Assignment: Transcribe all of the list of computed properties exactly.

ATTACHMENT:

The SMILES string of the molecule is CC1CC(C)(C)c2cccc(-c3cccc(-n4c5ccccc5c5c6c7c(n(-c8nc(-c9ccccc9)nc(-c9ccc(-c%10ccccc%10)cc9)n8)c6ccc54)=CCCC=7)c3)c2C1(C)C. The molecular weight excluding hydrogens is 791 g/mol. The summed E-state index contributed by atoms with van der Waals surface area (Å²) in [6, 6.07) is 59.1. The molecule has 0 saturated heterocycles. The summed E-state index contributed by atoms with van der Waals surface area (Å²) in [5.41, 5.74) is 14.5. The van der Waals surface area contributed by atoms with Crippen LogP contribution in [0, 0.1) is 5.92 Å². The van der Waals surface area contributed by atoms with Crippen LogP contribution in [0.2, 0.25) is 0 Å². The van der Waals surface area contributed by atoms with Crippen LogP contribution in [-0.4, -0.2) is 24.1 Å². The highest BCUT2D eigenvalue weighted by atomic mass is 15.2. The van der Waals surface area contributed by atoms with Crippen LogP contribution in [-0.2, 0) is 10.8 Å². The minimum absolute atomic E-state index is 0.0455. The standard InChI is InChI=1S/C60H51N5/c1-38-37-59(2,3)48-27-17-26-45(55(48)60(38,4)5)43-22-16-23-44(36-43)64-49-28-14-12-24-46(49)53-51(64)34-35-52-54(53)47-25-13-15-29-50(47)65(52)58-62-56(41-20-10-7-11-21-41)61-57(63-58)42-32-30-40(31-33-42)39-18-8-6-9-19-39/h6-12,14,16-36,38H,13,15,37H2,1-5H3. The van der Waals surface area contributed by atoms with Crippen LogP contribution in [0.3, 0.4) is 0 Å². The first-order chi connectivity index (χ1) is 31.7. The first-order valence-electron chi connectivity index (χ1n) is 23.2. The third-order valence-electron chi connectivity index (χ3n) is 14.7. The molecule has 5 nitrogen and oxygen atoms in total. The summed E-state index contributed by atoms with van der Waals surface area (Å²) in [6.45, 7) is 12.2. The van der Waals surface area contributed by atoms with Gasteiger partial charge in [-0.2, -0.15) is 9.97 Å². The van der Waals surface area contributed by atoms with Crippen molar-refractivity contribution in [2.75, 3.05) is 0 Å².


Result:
The SMILES string of the molecule is CC1CC(C)(C)c2cccc(-c3cccc(-n4c5ccccc5c5c6c7c(n(-c8nc(-c9ccccc9)nc(-c9ccc(-c%10ccccc%10)cc9)n8)c6ccc54)=CCCC=7)c3)c2C1(C)C. The molecular weight excluding hydrogens is 791 g/mol. The summed E-state index contributed by atoms with van der Waals surface area (Å²) in [6, 6.07) is 59.1. The molecule has 0 saturated heterocycles. The summed E-state index contributed by atoms with van der Waals surface area (Å²) in [5.41, 5.74) is 14.5. The van der Waals surface area contributed by atoms with Crippen LogP contribution in [0, 0.1) is 5.92 Å². The van der Waals surface area contributed by atoms with Crippen LogP contribution in [0.2, 0.25) is 0 Å². The van der Waals surface area contributed by atoms with Crippen LogP contribution in [-0.4, -0.2) is 24.1 Å². The highest BCUT2D eigenvalue weighted by atomic mass is 15.2. The van der Waals surface area contributed by atoms with Crippen LogP contribution in [-0.2, 0) is 10.8 Å². The minimum absolute atomic E-state index is 0.0455. The standard InChI is InChI=1S/C60H51N5/c1-38-37-59(2,3)48-27-17-26-45(55(48)60(38,4)5)43-22-16-23-44(36-43)64-49-28-14-12-24-46(49)53-51(64)34-35-52-54(53)47-25-13-15-29-50(47)65(52)58-62-56(41-20-10-7-11-21-41)61-57(63-58)42-32-30-40(31-33-42)39-18-8-6-9-19-39/h6-12,14,16-36,38H,13,15,37H2,1-5H3. The van der Waals surface area contributed by atoms with Crippen LogP contribution in [0.3, 0.4) is 0 Å². The first-order chi connectivity index (χ1) is 31.7. The first-order valence-electron chi connectivity index (χ1n) is 23.2. The third-order valence-electron chi connectivity index (χ3n) is 14.7. The molecule has 5 nitrogen and oxygen atoms in total. The summed E-state index contributed by atoms with van der Waals surface area (Å²) in [6.45, 7) is 12.2. The van der Waals surface area contributed by atoms with Gasteiger partial charge in [-0.2, -0.15) is 9.97 Å². The van der Waals surface area contributed by atoms with Crippen molar-refractivity contribution in [2.75, 3.05) is 0 Å².